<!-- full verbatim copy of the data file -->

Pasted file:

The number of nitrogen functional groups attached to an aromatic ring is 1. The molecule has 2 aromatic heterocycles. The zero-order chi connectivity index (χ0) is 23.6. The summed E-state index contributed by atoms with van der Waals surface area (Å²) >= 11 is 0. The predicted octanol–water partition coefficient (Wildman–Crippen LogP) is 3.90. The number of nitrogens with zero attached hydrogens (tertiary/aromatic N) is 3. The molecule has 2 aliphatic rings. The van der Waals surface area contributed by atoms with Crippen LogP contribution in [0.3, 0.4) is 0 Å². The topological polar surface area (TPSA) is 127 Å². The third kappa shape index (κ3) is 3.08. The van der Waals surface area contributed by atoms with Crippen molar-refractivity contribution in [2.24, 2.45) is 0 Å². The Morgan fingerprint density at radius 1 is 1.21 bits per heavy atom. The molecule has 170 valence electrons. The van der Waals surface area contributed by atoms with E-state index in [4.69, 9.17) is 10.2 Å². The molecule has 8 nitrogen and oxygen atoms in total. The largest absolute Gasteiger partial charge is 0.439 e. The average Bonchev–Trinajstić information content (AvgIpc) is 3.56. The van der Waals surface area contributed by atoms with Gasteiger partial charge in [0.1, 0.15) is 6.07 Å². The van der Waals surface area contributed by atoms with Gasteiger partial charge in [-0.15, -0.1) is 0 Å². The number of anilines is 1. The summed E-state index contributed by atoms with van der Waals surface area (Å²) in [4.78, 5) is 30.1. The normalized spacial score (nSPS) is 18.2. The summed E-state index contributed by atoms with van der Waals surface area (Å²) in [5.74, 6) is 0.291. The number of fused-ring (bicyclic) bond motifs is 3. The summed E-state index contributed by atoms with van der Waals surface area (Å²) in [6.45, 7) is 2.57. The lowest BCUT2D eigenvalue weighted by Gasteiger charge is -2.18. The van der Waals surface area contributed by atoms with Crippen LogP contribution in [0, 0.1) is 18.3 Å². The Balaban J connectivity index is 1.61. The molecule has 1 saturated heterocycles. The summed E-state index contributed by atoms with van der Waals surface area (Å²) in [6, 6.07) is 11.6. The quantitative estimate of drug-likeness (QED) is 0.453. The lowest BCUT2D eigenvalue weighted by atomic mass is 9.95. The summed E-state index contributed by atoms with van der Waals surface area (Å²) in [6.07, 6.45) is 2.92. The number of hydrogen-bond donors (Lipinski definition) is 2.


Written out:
The number of nitrogen functional groups attached to an aromatic ring is 1. The molecule has 2 aromatic heterocycles. The zero-order chi connectivity index (χ0) is 23.6. The summed E-state index contributed by atoms with van der Waals surface area (Å²) >= 11 is 0. The predicted octanol–water partition coefficient (Wildman–Crippen LogP) is 3.90. The number of nitrogens with zero attached hydrogens (tertiary/aromatic N) is 3. The molecule has 2 aliphatic rings. The van der Waals surface area contributed by atoms with Crippen LogP contribution in [0.3, 0.4) is 0 Å². The topological polar surface area (TPSA) is 127 Å². The third kappa shape index (κ3) is 3.08. The van der Waals surface area contributed by atoms with Crippen molar-refractivity contribution in [2.24, 2.45) is 0 Å². The Morgan fingerprint density at radius 1 is 1.21 bits per heavy atom. The molecule has 170 valence electrons. The van der Waals surface area contributed by atoms with E-state index in [4.69, 9.17) is 10.2 Å². The molecule has 8 nitrogen and oxygen atoms in total. The largest absolute Gasteiger partial charge is 0.439 e. The average Bonchev–Trinajstić information content (AvgIpc) is 3.56. The van der Waals surface area contributed by atoms with Gasteiger partial charge in [0.1, 0.15) is 6.07 Å². The van der Waals surface area contributed by atoms with Gasteiger partial charge in [-0.15, -0.1) is 0 Å². The number of anilines is 1. The summed E-state index contributed by atoms with van der Waals surface area (Å²) in [4.78, 5) is 30.1. The normalized spacial score (nSPS) is 18.2. The summed E-state index contributed by atoms with van der Waals surface area (Å²) in [5.74, 6) is 0.291. The number of fused-ring (bicyclic) bond motifs is 3. The summed E-state index contributed by atoms with van der Waals surface area (Å²) in [6.45, 7) is 2.57. The lowest BCUT2D eigenvalue weighted by Gasteiger charge is -2.18. The van der Waals surface area contributed by atoms with Crippen LogP contribution in [0, 0.1) is 18.3 Å². The Balaban J connectivity index is 1.61. The molecule has 1 saturated heterocycles. The summed E-state index contributed by atoms with van der Waals surface area (Å²) in [6, 6.07) is 11.6. The quantitative estimate of drug-likeness (QED) is 0.453. The lowest BCUT2D eigenvalue weighted by atomic mass is 9.95. The summed E-state index contributed by atoms with van der Waals surface area (Å²) in [6.07, 6.45) is 2.92. The number of hydrogen-bond donors (Lipinski definition) is 2.